Imagine you’re in Las Vegas, in a dark room somewhere along the alleyways off the strip. A slick man in a leisure suit smiles at you from across a dimly lit table. You’re playing a dice game called Sixes Bet. Ordinarily, you’d stay away from this game. After all, the odds of winning money at Sixes Bet are grim. But Mr. Slick has turned the tables, and based on your calculations, the probability you’ll win each game is more than a half. The best odds you’ll find anywhere in Sin City.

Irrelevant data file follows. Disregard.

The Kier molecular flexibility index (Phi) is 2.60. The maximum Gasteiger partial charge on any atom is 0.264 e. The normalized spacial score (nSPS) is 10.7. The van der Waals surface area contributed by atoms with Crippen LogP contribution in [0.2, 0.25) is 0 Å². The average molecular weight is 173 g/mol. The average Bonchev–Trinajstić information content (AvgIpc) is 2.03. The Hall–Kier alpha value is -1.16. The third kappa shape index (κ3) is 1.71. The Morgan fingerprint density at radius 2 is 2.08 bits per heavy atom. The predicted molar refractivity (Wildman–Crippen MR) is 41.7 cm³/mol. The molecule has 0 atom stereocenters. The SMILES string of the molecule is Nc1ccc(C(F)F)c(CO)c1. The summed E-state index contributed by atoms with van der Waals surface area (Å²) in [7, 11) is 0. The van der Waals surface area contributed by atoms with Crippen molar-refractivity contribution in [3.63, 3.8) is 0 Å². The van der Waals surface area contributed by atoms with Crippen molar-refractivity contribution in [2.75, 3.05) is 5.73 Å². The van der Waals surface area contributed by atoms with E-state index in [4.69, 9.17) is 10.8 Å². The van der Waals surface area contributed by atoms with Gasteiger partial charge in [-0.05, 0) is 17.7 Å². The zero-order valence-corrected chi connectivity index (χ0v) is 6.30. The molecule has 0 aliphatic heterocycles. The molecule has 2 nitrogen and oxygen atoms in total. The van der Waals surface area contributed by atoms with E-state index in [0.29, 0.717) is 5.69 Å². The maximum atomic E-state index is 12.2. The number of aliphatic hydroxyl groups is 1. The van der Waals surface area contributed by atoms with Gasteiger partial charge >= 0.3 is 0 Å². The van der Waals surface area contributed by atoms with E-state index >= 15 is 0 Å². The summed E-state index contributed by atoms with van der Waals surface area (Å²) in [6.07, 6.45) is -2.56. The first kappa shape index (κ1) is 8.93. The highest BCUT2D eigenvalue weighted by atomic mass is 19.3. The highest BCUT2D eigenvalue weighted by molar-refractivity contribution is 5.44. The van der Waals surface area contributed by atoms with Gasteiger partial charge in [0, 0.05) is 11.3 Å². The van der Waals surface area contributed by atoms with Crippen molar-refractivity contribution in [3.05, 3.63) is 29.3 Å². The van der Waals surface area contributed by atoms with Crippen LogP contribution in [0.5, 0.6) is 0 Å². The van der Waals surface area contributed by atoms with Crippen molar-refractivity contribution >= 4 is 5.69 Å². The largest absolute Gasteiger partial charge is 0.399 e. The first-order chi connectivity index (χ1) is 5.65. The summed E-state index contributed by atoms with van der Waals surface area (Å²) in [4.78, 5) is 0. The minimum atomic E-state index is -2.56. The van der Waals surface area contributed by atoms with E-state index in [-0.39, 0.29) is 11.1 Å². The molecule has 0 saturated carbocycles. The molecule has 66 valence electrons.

But if your odds are so good, why is your stack of betting chips getting so small?
Most basic statistical techniques work on continuous data, numeric observations that can take on any real value in some range. But not all observations are continuous, or even, for that matter, numeric. Sometimes you’ve got discrete data—whole numbers, integers, categories, or grouped observations. Analyzing such data takes something different than a sample mean, standard deviation, and t-test.
There are a relatively small number of basic techniques for analyzing discrete data, but these techniques are versatile and can answer many different types of questions. Like whether this greasy man sitting across from you, grinning with satisfaction, is really playing fair or not. This chapter presents common methods for discrete data analysis and shows how the chi-squared test can help you beat a cheater.